Is sumatriptan a habit-forming narcotic?

Yael Cooperman, MD - Contributor Avatar

Reviewed by Yael Cooperman, MD, Ro, 

Written by Hana Dethlefsen 

Yael Cooperman, MD - Contributor Avatar

Reviewed by Yael Cooperman, MD, Ro, 

Written by Hana Dethlefsen 

last updated: Oct 24, 2020

7 min read

Migraine headaches can put a damper on your life. They’re not just regular old headaches. They can be debilitating, and for some, migraine attacks can mean you lock yourself away in a dark room, missing work, life, and any normal social interactions. Even on days when you pull up your socks and power through, it can be hard to function when you feel nauseous, dizzy, or weak (Friedman, 2016). On days like these, some people find that certain prescription medications can really help.

Sumatriptan is one of the most commonly prescribed medications for migraines and cluster headaches, and research shows that it’s effective (Smith, 2020).

If you’re taking sumatriptan for the first time, you may have questions about its safety and whether it’s addictive. Sumatriptan isn’t a habit-forming narcotic, but it is possible to overuse migraine medications (Diener, 2004). 

One result is a medication overuse headache (MOH) or “rebound headache” (Diener, 2004). Another, more serious result could be serotonin syndrome, which can be fatal if untreated (Heller, 2018). Read on to learn how sumatriptan works and how to use it safely. 


Improve and support your health from the comfort of home

Is sumatriptan a narcotic?

The short answer is no. Sumatriptan (brand name Imitrex) is a triptan, one of a group of drugs that includes almotriptan, zolmitriptan, frovatriptan, rizatriptan, naratriptan, eletriptan, and of course, sumatriptan (Smith, 2020). Narcotics are another group of drugs entirely, called opioids. Opioids are pain relievers like codeine, fentanyl, oxycodone, tramadol, and morphine and can be habit-forming (Vorvick, 2019). While sumatriptan is used to alleviate the pain of migraine headaches, it’s not a general pain reliever. It won’t alleviate the pain of a sprained ankle, for example, or menstrual cramps, and it won’t get you “high.” 

Doctors may prescribe narcotics to relieve migraines, but only if other treatments haven’t worked. Narcotics can be addictive, and they are often not more effective than aspirin in relieving migraines. Healthcare providers will normally try other treatment options first and prescribe narcotics only when other treatments fail (Worthington, 2013).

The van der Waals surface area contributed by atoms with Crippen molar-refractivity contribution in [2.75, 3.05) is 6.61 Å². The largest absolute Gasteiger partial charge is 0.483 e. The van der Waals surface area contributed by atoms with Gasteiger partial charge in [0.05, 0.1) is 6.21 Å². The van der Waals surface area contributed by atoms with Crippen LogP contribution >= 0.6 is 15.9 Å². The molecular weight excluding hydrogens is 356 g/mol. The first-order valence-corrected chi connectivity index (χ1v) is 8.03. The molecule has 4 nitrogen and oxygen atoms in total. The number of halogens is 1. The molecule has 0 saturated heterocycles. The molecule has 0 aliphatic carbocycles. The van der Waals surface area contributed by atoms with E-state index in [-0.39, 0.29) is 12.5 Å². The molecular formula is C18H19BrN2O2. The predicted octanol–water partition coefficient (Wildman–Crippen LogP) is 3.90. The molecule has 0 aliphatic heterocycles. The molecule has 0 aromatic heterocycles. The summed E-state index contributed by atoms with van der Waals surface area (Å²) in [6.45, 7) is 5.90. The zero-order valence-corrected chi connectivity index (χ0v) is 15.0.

And while sumatriptan is not a narcotic, it’s still possible to take too much. Taking too much sumatriptan or other migraine medication can lead to medication overuse headache (MOH), or “rebound headache” (Diener, 2004). 

What is a medication overuse headache?

A medication overuse headache (MOH) is a headache caused by using too much medication—specifically pain medication. Interestingly, it’s not something that happens to people who use pain relievers for other conditions like arthritis—it’s specific to people who have a headache disorder (Kristofferson, 2014). You’ll know you have it if you have had a headache for at least 15 days a month for three months running and if your headaches get worse while using migraine medication (AMF, 2016). 

The last thing you want from your migraine medication is another headache. The Imitrex label advises limiting using migraine medications to 10 times a month (FDA, 2013). This includes sumatriptan (or other triptans), ergotamines (like cafergot, ergomar, wigraine), dihydroergotamine (like Migrenal), and other ergot-type drugs, or opioids (like codeine or oxycodone) or any combination of these (NIH, 2015). You can also get MOH from overuse of over the counter pain relievers like acetaminophen (Friedman, 2016).

While medication overuse headaches are certainly something you want to avoid, there’s an even more pressing reason not to overuse migraine medications: serotonin syndrome. 

What is serotonin syndrome?

Serotonin is a naturally occurring chemical in our bodies. It passes signals from our brain cells and between the brain and the rest of our body. Sumatriptan and many other drugs work by acting like serotonin or affecting our body’s serotonin levels. Taking too many of any one of these medications or combining them can cause serotonin syndrome, which can be fatal if not treated (Heller, 2018).